I recently saw a DAM troll donkey on e-bay the picture “looked” good and when I inquired further the seller said the donkey was from her childhood and in excellent condition with original mohair. Given that at the time (the value for these DAM donkey trolls were running between $75 to $150), I figured that paying over $200 for something in mint condition with the original mohair was worth it to me. Imagine my disappointment when I received the donkey and found flakes of what looked like dandruff in the hair at the base . . . the leather was “dry-rotted” and the mohair practically falling out. After contacting the seller I realize they were not experienced enough to realize that the hair was in such poor shape (they really thought the hair was in excellent condition when they listed it). A little embarrassed by this episode, the seller did politely offer to refund me. But I decided to keep the donkey and had the hair professionally restored (this cost me another $40 plus, that I invested on top of the original  $200 plus I paid). So buyer BEWARE, when toys are this old (nearly 50 yrs), there is a risk of leather being dry-rotted, brittle hair (human or mohair), and any metal rusting. These conditions may not always be obvious in pictures alone, so there is some risk (always ask questions before bidding).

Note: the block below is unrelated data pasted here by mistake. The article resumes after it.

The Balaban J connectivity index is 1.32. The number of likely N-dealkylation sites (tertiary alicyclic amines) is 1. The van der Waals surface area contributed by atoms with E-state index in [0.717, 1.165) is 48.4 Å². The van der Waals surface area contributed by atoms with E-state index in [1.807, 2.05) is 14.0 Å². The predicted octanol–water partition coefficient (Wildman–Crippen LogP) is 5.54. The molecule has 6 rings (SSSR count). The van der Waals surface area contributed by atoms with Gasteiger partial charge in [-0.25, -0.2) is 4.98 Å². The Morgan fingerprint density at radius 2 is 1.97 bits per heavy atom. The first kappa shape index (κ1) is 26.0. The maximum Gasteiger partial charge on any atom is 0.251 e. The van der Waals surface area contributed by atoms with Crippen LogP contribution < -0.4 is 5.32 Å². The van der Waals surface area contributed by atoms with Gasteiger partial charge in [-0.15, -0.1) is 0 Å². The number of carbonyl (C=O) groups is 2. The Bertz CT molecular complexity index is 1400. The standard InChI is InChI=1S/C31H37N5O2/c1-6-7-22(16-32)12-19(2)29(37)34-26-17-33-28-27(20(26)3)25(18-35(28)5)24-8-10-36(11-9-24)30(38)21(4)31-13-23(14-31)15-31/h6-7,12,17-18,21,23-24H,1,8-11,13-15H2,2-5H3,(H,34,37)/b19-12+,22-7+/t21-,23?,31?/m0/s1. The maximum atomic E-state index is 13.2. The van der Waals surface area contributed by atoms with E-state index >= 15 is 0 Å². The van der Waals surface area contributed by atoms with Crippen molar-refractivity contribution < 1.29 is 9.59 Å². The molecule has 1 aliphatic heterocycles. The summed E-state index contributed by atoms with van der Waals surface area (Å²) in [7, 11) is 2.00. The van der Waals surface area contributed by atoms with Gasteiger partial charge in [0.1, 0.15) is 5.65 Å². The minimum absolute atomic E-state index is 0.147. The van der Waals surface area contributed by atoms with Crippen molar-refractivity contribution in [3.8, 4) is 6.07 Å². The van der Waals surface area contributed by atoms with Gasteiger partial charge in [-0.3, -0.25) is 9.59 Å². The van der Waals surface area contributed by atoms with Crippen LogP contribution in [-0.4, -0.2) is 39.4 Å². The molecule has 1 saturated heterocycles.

In general,  MIB (mint-in-box) or NRFB (never-removed-from-box) will command a higher $$ on the marketplace than those items/toys which have been removed (were played with, are damaged or have been altered in some way). Some collector’s may not be as particular and will be happy with less than perfect condition while other collector’s may be more particular and want items which are from smoke (and or pet) free homes and which have NO odors.